Superrational Agents Kelly Bet Influence!
As a follow-up to the Walled Garden discussion about Kelly betting, Scott Garrabrant made some super-informal conjectures to me privately, involving the idea that some class of “nice” agents would “Kelly bet influence”, where “influence” had something to do with anthropics and acausal trade.
I was pretty incredulous at the time. However, as soon as he left the discussion, I came up with an argument for a similar fact. (The following does not perfectly reflect what Scott had in mind, by any means. His notion of “influence” was very different, for a start.)
The meat of my argument is just Critch’s negotiable RL theorem. In fact, that’s practically the entirety of my argument. I’m just thinking about the consequences in a different way from how I have before.
Rather than articulating a real decision theory that deals with all the questions of acausal trade, bargaining, commitment races, etc, I’m just going to imagine a class of superrational agents which solve these problems somehow. These agents “handshake” with each other and negotiate (perhaps acausally) a policy which is Pareto-optimal wrt each of their preferences.
Critch’s negotiable RL result studies the question of what an AI should do if it must serve multiple masters. For this post, I’ll refer to the masters as “coalition members”.
He shows the following:
Any policy which is Pareto-optimal with respect to the preferences of coalition members, can be understood as doing the following. Each coalition member is assigned a starting weight, with weights summing to one. At each decision, the action is selected via the weighted average of the preferences of each coalition member, according to the current weights. At each observation, the weights are updated via Bayes’ Law, based on the beliefs of coalition members.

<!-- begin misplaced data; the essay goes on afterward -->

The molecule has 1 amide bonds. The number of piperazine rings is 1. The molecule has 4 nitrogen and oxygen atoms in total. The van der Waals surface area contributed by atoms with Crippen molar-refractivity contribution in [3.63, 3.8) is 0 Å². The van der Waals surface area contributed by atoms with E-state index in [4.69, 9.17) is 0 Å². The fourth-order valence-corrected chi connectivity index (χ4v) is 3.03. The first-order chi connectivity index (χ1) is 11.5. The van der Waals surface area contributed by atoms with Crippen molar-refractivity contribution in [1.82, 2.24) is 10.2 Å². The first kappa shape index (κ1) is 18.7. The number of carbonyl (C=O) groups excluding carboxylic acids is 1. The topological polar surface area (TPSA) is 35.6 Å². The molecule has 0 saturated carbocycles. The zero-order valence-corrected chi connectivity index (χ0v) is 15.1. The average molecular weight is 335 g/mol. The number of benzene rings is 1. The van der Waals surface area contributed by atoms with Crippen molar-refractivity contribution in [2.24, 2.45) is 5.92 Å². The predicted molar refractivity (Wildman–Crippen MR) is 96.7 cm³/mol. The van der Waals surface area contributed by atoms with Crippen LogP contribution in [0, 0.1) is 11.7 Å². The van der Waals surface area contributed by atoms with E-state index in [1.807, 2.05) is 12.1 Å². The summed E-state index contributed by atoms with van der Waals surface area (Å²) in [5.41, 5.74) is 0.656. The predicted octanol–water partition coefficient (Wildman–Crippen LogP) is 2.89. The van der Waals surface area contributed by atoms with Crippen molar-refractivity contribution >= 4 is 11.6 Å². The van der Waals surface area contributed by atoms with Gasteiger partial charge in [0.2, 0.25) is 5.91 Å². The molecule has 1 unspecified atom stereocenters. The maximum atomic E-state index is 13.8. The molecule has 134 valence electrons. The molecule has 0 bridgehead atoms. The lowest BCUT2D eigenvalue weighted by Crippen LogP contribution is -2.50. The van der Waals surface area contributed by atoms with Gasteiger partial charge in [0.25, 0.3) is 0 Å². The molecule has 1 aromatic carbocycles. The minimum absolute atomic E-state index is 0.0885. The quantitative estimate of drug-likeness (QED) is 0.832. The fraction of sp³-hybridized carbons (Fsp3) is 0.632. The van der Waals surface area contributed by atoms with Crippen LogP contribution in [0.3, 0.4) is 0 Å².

He was studying what an AI’s policy should be, when serving the coalition members; however, we can apply this result to a coalition of superrational agents who are settling on their own policy, rather than constructing a robotic servant.
Critch remarks that we can imagine the weight update as the result of bets which the coalition members would make with each other. I’ve known about this for a long time, and it made intuitive sense to me that they’ll happily bet on their beliefs; so, of course they’ll gain/lose influence in the coalition based on good/bad predictions.
What I didn’t think too hard about was how they end up betting. Sure, the fact that it’s equivalent to a Bayesian update is remarkable. But it makes sense once you think about the proof.
Or does it?
To foreshadow: the proof works from the assumption of Pareto optimality. So it collectively makes sense for the agents to bet this way. But the “of course it makes sense for them to bet on their beliefs” line of thinking tricks you into thinking that it individually makes sense for the agents to bet like this. However, this need not be the case.
Kelly Betting & Bayes
The Kelly betting fraction can be written as:
Where p is your probability for winning, and r is the return rate if you win (ie, if you stand to double your money, r=2; etc).
Now, it turns out, betting f of your money (and keeping the rest in reserve) is equivalent to betting p of your money and putting (1-p) on the other side of the bet. Betting against yourself is a pretty silly thing to do, but since you’ll win either way, there’s no problem:
Betting of your money:
If you win, you’ve got , plus the you held.
So the sum = of your initial money.
If you lose, you’ve still got of what you had.
So this is just
Betting against yourself, with fractions like your beliefs:
If you win, you’ve got of your money.
If you lose, the payoff ratio (assuming you can get the reverse odds for the reverse bet) is . So, since you put down , you get .